Lung Cancer More Common in Women, Research Shows

A doctor discusses why there are more cases of lung cancer being reported in women and what can be done to help with prevention.

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Research shows more cases of lung cancer are being reported among younger and middle-aged women – reversing historical patterns. 

And while that is of concern, Humberto Choi, MD, who specializes in pulmonary and critical care medicine at Cleveland Clinic, said lung cancer cases overall are actually declining. 
 
“Over the last decade, the incidences of lung cancer has actually been declining,” said Dr. Choi. “But looking especially over the last 20 years, lung cancer has been declining a little faster among men compared to women. So that is why we are seeing, in certain age groups, the incidences of lung cancer among women is actually higher compared to men.” 
 
However, Dr. Choi said it’s unclear why cases are higher among women.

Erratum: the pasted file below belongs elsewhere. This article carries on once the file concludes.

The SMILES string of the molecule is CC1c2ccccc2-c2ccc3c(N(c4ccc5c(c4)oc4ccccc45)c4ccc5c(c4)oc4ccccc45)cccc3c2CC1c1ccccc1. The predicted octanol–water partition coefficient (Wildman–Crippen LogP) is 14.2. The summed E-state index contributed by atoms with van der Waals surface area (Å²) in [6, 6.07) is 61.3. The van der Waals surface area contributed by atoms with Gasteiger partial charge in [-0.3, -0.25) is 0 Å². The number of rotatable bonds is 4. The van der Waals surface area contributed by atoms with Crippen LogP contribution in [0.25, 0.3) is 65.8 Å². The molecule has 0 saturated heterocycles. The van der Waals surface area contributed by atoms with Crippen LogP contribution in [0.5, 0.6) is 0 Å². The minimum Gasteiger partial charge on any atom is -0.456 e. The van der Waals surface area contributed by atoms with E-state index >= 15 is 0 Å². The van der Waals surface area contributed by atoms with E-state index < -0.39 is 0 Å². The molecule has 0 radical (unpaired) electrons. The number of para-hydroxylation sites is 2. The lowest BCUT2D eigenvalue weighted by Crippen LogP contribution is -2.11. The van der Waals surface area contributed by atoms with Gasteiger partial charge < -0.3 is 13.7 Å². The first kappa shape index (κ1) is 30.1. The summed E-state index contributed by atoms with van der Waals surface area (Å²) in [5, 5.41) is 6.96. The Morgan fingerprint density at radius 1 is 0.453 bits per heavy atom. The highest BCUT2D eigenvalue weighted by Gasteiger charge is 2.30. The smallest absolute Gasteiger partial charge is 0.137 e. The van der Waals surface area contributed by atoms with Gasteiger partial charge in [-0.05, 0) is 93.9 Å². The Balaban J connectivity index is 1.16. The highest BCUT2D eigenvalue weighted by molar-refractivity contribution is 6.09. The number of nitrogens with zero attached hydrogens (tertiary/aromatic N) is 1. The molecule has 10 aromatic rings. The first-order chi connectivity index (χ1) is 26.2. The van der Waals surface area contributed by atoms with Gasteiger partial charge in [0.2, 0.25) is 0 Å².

More research needs to be done. 

In the meantime, he strongly urges anyone who is eligible for a lung cancer screening to get one. 

Current guidelines recommend screenings for people ages 50 to 80 years old who smoke or formerly smoked, and have a 20-year or greater pack-year history. 

Screening involves a non-invasive CT scan. 

Dr. Choi also encourages smokers to quit. 

He said it’s the biggest risk factor for developing lung cancer. 

“The biggest risk factor is still cigarette smoking, so the most important thing to prevent lung cancer among everyone is really to never smoke or to quit as soon as possible,” he advised.
 
He said he can understand why some people may be nervous to get a lung cancer screening, but the sooner an individual is diagnosed, the more treatment options available.  

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